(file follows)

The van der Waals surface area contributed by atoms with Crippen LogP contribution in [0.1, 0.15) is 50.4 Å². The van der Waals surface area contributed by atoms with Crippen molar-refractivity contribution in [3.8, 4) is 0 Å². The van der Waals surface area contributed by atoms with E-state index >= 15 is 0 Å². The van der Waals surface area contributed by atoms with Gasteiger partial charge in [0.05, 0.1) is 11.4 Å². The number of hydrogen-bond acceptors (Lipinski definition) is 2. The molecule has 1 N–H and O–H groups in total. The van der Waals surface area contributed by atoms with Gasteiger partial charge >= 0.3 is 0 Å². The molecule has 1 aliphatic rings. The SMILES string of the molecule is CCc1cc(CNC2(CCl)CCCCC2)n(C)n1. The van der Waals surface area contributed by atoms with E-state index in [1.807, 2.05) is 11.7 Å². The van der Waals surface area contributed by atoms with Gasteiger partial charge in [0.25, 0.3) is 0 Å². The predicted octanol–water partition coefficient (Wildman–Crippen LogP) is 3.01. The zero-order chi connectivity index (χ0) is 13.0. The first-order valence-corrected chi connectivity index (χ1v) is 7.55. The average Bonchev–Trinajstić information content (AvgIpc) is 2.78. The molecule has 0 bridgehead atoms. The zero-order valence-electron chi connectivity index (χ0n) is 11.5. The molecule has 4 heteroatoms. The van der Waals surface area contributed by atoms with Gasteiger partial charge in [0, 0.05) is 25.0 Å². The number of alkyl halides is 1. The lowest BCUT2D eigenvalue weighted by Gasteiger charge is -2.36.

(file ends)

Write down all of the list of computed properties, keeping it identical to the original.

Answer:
The van der Waals surface area contributed by atoms with Crippen LogP contribution in [0.1, 0.15) is 50.4 Å². The van der Waals surface area contributed by atoms with Crippen molar-refractivity contribution in [3.8, 4) is 0 Å². The van der Waals surface area contributed by atoms with E-state index >= 15 is 0 Å². The van der Waals surface area contributed by atoms with Gasteiger partial charge in [0.05, 0.1) is 11.4 Å². The number of hydrogen-bond acceptors (Lipinski definition) is 2. The molecule has 1 N–H and O–H groups in total. The van der Waals surface area contributed by atoms with Gasteiger partial charge >= 0.3 is 0 Å². The molecule has 1 aliphatic rings. The SMILES string of the molecule is CCc1cc(CNC2(CCl)CCCCC2)n(C)n1. The van der Waals surface area contributed by atoms with E-state index in [1.807, 2.05) is 11.7 Å². The van der Waals surface area contributed by atoms with Gasteiger partial charge in [0.25, 0.3) is 0 Å². The predicted octanol–water partition coefficient (Wildman–Crippen LogP) is 3.01. The zero-order chi connectivity index (χ0) is 13.0. The first-order valence-corrected chi connectivity index (χ1v) is 7.55. The average Bonchev–Trinajstić information content (AvgIpc) is 2.78. The molecule has 0 bridgehead atoms. The zero-order valence-electron chi connectivity index (χ0n) is 11.5. The molecule has 4 heteroatoms. The van der Waals surface area contributed by atoms with Gasteiger partial charge in [0, 0.05) is 25.0 Å². The number of alkyl halides is 1. The lowest BCUT2D eigenvalue weighted by Gasteiger charge is -2.36.